Could a “Side Hustle” Be Your Next Great Career Opportunity?

woman thinking at desk

The "side hustle" is really a corollary of the “gig economy,” in which employment is found not from a long-term, full-time position but through temporary positions or short-term contracts.

Gig economy jobs have their benefits and their drawbacks. Proponents cite the freedom to take as much or as little work as necessary; critics lament the lack of consistent work and security, along with low pay and lack of benefits.

A side hustle, on the other hand, is work that can be combined with short-term contracts or full-time jobs. It involves an individual providing something of value that can be made or performed, and that people are willing to pay for.

Profiles of successful side hustles are becoming more and more evident. A young woman in Toronto with a full-time job spends some of her time outside work sewing adult-sized Sailor Moon costumes, which she sells on Facebook.

Other articles have examined opportunities like tutoring, online consulting and the making and selling of various arts and crafts. In other words, successful side hustles involve identifying something of value that you can make or offer that other people are willing to pay for.

For many of us, that could be easier said than done. To get started on a successful side hustle, follow this self-assessment checklist:

  • Assess your qualifications: What is it that you can do or make or offer that is potentially marketable? Conduct research to assess the market potential for what you want to offer. Is your product or service distinctive? Who are your competitors? Who are your potential customers? What can you charge to ensure you’re profitable?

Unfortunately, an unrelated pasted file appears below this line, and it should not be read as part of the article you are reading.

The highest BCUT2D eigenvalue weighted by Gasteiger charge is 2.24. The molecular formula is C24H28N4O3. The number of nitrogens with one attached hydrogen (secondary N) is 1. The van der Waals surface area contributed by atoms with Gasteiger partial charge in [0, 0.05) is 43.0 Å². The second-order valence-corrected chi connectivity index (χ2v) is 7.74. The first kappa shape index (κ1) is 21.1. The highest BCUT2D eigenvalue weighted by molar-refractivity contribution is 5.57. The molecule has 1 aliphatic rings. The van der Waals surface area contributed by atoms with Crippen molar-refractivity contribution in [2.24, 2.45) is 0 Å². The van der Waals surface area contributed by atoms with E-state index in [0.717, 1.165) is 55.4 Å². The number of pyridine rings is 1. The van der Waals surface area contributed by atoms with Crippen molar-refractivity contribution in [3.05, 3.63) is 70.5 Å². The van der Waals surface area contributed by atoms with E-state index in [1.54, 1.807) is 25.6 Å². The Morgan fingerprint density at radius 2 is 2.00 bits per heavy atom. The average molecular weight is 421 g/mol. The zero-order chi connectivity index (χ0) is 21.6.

• Identify challenges and formulate a business plan: Do you need capital to help you start a side hustle, or do you have all of the raw materials and support necessary to go directly to market? How much time will you have outside the demands of your day job to devote to a side hustle? How will it impact your family and personal life? Think of a side hustle as a mini start-up, and apply entrepreneurial sensibilities.
  • Build an action plan: How will you attract the attention of potential customers? Use personal networking—call friends and business colleagues to let them know what you’re doing. Use social media to promote your side hustle.

Be forewarned—a successful side hustle requires you to be good at managing money. And you’ll need the ability to be productive and self-motivated. Above all, you’ll need to be unafraid to fail. It may take several kicks at the can to find the right side hustle. But if you do, then a world of opportunities could open up for you.

Download the 2017 US Guide to Workforce and Salary Trends. Our latest research report offers strategies and insights on workforce developments to capitalize on today's job market, including salary data for full time-positions across major industries and functional roles.

Contact us to learn about career transition and outplacement.

  • I'm working on a business plan...with some marketing research and experimental approaches thrown in. It would be a real kick if I could make this a "side hustle."

    8/14/2017 2:34 AM
  • Very interesting. I think I have found a side hustle and I am looking for marketing type personal to join me. If you have anyone looking in the marketing area for a side hustle have them contact me, because I show people how to supplement their income, so they can do what they want to do when they want to do it, so they can enjoy life, that wouldn’t interest you would it? Thanks for the information you have provided. Now go make it a great day! TEVISTION101 AT G.

    8/14/2017 10:08 PM
  • Having a germ of an idea for the side hustle is not the hard part of developing a business plan. The most difficult part of this is getting started. I like the 3 steps identified in the article to focus the potential "hustler" on initiating the plan.

    8/11/2017 3:49 PM
Add a comment
Please confirm you are human by typing the text you see in this image: